JUNE 6, 1862.-Naval engagement off Memphis, Tenn., and occupation of that city by Union forces.
Report of Col. Charles Ellet,jr.
OPPOSITE MEMPHIS, June 11, 1862.
Hon. E. M. STANTON:
SIR: I have the honor to report the details of the naval engagement of the 6th instant off Memphis, in which two of the rams of my fleet participated.
A reconnaissance at Fort Pillow on the evening of the 4th, made by two of my steamers, satisfied me that the fort was evacuated. I approached with the Queen of the West close enough to invite the fire of the rebel guns, but received no shot, while very considerable smoke and flames indicated the burning of the property of the enemy. Before daylight Lieutenant-Colonel Ellet, at his own suggestion, went in a yawl with a small boat's crew down to the fort, found it deserted, and planted the Stars and Stripes there. I followed almost simultaneously with a portion of my fleet.
After a brief delay I proceeded with three vessels to Randolph and sent Lieutenant-Colonel Ellet ashore with a flag of truce. He there ascertained that the rebel forces had been hastily withdrawn the night before, after destroying their artillery, burning a good deal of cotton, and doing what other mischief they could in the short time they could venture to remain.
Later in the day the gunboats under Commodore Davis moved down the Mississippi toward Memphis, while I collected my fleet and passed the night on the Tennessee shore some 18 miles above Memphis.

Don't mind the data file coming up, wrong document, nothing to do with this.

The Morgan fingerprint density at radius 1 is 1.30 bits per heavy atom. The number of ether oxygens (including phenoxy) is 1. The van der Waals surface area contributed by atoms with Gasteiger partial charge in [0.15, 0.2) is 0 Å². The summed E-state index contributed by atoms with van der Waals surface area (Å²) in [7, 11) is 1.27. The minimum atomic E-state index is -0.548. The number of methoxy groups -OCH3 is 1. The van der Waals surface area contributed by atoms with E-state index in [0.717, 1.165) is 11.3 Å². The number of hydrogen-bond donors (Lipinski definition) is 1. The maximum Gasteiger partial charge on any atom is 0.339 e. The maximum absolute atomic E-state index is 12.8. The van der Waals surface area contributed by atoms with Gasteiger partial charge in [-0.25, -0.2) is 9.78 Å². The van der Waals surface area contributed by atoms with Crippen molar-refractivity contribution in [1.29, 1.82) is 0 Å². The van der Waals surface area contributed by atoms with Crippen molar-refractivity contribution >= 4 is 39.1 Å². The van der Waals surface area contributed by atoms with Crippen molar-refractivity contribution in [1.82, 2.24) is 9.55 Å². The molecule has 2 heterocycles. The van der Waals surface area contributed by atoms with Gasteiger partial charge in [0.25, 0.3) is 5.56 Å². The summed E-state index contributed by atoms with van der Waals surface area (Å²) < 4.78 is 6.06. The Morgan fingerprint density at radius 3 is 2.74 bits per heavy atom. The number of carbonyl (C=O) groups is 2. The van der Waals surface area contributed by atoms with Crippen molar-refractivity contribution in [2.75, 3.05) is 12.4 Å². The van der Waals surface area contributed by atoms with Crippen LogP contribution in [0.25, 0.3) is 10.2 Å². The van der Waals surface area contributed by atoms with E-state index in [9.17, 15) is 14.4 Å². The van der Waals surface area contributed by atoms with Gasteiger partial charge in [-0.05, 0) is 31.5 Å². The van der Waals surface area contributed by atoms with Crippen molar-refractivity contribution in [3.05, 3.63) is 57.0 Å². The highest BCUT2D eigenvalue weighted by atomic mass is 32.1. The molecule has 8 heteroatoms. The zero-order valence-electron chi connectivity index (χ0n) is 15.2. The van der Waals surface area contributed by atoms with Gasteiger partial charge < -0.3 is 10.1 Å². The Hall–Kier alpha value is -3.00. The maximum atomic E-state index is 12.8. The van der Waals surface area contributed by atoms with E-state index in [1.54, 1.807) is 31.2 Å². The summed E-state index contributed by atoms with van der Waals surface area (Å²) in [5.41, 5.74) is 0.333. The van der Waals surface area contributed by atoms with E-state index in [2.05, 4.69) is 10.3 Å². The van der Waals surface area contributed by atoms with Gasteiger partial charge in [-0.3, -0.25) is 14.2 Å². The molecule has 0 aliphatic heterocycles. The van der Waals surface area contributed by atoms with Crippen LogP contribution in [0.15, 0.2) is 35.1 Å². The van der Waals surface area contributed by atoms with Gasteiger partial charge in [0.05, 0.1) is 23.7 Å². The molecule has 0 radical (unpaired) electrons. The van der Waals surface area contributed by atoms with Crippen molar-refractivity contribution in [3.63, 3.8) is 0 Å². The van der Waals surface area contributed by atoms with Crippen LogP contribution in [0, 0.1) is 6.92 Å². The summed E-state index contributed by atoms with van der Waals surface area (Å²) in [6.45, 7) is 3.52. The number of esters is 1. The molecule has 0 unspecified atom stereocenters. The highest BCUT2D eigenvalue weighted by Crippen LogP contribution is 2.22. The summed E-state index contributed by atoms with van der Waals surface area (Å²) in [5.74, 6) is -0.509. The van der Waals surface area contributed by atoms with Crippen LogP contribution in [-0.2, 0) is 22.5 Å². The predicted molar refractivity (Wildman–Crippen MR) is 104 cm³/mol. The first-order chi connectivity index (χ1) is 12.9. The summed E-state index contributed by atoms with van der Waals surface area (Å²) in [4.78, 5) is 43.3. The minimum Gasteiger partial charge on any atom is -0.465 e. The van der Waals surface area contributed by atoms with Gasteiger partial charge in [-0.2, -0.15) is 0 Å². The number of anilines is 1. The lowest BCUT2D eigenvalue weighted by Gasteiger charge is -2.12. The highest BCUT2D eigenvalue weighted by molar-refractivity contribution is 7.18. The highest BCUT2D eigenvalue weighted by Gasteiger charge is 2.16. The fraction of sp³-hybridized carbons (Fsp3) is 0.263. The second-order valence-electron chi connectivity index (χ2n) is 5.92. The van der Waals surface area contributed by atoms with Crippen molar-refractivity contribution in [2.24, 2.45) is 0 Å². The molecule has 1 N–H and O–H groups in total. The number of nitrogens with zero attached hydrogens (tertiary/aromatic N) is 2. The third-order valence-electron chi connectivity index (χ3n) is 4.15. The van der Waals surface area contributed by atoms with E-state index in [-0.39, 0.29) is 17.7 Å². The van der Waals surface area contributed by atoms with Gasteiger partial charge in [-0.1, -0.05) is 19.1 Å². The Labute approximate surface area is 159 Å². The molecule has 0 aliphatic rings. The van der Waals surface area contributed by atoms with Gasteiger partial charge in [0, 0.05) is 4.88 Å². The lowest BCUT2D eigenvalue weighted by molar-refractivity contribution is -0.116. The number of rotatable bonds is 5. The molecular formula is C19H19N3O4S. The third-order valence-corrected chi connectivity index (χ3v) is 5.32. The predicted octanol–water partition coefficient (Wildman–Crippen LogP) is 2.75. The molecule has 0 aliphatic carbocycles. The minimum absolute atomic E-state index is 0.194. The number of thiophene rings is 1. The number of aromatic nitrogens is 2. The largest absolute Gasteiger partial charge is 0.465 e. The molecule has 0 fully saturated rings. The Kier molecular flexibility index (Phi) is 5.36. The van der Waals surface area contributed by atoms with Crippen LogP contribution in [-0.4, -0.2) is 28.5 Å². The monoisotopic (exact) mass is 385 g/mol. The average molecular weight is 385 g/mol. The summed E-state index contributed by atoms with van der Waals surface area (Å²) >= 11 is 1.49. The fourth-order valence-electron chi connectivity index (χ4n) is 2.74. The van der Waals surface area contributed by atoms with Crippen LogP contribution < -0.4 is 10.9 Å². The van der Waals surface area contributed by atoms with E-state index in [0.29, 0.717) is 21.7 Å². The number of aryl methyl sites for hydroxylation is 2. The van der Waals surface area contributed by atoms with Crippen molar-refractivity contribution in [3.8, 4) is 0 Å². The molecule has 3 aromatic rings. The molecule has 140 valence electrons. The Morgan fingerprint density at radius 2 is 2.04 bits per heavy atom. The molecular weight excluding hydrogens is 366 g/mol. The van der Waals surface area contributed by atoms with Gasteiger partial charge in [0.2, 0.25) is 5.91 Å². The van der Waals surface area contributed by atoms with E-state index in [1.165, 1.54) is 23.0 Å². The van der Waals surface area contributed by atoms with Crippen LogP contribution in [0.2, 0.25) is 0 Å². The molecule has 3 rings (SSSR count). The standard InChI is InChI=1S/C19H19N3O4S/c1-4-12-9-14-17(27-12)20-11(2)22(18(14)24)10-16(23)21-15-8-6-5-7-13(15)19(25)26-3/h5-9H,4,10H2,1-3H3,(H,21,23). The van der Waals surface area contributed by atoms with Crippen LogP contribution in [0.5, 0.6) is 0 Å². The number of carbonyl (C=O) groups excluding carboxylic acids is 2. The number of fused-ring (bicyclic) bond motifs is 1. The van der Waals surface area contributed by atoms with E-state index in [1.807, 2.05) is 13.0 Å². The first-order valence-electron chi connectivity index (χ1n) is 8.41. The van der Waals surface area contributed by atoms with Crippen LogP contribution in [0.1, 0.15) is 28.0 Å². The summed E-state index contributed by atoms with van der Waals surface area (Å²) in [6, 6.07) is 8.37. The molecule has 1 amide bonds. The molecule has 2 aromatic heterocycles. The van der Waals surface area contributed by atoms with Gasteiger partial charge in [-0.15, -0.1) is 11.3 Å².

Having seen the rebel fleet abandon a position whence they could choose their own time of attack, with Fort Pillow to fall back upon, I had no expectation that they would make a stand at Memphis, which was represented to be entirely unfortified. Nevertheless I left the shore at daybreak on the morning of the 5th, keeping four of my strongest steamers in the advance, prepared for any emergency. On approaching Memphis I found the gunboats under Commodore Davis anchored across the channel. I accordingly rounded to with the Queen [my flagship], and made fast to the Arkansas shore, with the intention of conferring with Commodore Davis and collecting information preparatory to the next movement. But my flag-ship [the Queen of the West] had been but a few minutes secured to the bank before a shot, which seemed to pass over her, announced the presence of the enemy. I immediately ordered the lines to be cast off, signified to Lieutenant-Colonel Ellet, on the Monarch, whose place was next in order, to follow, hoisted the flag, which was the signal I had prescribed for going into action, rounded to with head downstream, and passing between the gunboats, which were then returning the enemy's fire with considerable vivacity, bore down upon the enemy, expecting to be followed by the Monarch, the Lancaster, and the Switzerland in order. I found the rebel gunboats, all of which were rams, armed with guns, heading boldly upstream toward our fleet, while the levee at Memphis was crowded with spectators. I directed my attack upon two rebel rams which were about the middle of the river very close together, and supported by a third a little in their rear and a little nearer to the Memphis shore. These two rams held their way so steadily, pointing their stems directly upon the stern of the Queen, that it was impossible for me to direct the pilots, between whom I had taken my stand, upon which to direct our shock. But as